Hewlett-Packard is at last placing its bet on 3D printing, after tinkering in the lab for years. Although HP is targeting an already crowded market, its inkjet technology appears so revolutionary to analyst Terry Wohlers that he believes “it could even put some other companies out of business.”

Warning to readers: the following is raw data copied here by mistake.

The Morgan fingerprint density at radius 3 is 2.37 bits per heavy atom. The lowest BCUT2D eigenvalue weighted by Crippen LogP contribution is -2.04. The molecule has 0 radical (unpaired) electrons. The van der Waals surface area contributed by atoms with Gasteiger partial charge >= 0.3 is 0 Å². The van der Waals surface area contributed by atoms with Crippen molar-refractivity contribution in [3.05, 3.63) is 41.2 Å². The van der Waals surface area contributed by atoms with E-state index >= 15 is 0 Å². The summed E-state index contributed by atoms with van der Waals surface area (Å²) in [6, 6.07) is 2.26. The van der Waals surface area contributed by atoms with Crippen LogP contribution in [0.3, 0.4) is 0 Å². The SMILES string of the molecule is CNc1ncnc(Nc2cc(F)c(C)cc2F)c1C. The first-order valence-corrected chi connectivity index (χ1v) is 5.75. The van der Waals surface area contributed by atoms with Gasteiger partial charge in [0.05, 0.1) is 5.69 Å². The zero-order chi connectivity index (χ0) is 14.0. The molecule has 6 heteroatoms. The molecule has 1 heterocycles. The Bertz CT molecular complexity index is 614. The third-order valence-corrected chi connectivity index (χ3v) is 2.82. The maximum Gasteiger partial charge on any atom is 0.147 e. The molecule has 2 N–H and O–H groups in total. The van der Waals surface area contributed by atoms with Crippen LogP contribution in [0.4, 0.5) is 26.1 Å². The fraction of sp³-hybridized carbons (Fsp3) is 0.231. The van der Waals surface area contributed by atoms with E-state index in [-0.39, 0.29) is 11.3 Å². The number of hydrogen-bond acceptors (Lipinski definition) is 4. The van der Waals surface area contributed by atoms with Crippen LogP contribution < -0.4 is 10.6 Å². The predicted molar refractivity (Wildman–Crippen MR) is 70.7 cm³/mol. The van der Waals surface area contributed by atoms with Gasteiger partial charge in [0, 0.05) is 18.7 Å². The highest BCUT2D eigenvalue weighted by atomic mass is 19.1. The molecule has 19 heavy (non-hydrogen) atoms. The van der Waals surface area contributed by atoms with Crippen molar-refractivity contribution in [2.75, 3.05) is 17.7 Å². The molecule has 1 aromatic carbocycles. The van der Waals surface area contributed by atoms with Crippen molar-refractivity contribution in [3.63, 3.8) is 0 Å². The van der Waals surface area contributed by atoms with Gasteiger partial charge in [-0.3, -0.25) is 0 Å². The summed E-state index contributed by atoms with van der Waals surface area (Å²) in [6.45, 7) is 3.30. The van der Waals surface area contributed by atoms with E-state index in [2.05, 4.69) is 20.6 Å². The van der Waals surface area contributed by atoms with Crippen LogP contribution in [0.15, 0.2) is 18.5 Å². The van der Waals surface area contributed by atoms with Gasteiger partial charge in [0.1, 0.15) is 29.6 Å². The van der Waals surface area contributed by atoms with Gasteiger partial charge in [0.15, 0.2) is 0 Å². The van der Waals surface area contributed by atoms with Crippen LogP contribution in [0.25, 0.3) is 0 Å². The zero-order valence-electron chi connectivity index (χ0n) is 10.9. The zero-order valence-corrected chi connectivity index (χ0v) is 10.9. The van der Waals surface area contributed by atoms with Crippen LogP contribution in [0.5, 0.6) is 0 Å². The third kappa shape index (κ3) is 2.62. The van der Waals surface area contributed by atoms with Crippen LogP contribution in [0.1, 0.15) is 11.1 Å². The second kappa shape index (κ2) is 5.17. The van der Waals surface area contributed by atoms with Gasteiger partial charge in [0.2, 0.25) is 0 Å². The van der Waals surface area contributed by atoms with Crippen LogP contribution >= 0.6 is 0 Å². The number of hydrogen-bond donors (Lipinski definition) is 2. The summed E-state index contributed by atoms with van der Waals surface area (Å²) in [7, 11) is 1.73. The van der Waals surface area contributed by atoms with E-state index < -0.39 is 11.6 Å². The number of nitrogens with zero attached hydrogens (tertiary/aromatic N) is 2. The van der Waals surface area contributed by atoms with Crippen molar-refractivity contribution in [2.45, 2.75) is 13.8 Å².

The potential for 3D printing has factory bosses worldwide intrigued, because it rapidly fuses together layer after layer of plastics (or other materials), until a complete object is fashioned. Pioneers such as Stratasys and 3D Systems have improved on this technique, changing it from something that seemed science fiction into a mainstream manufacturing technique that is nothing but science fact. In the auto and aviation industries, additive manufacturing (as 3D printing is also known) helps to create prototypes of many kinds of parts. In dentistry and jewellery, 3D printing is part of everyday production, especially for complex, bespoke items.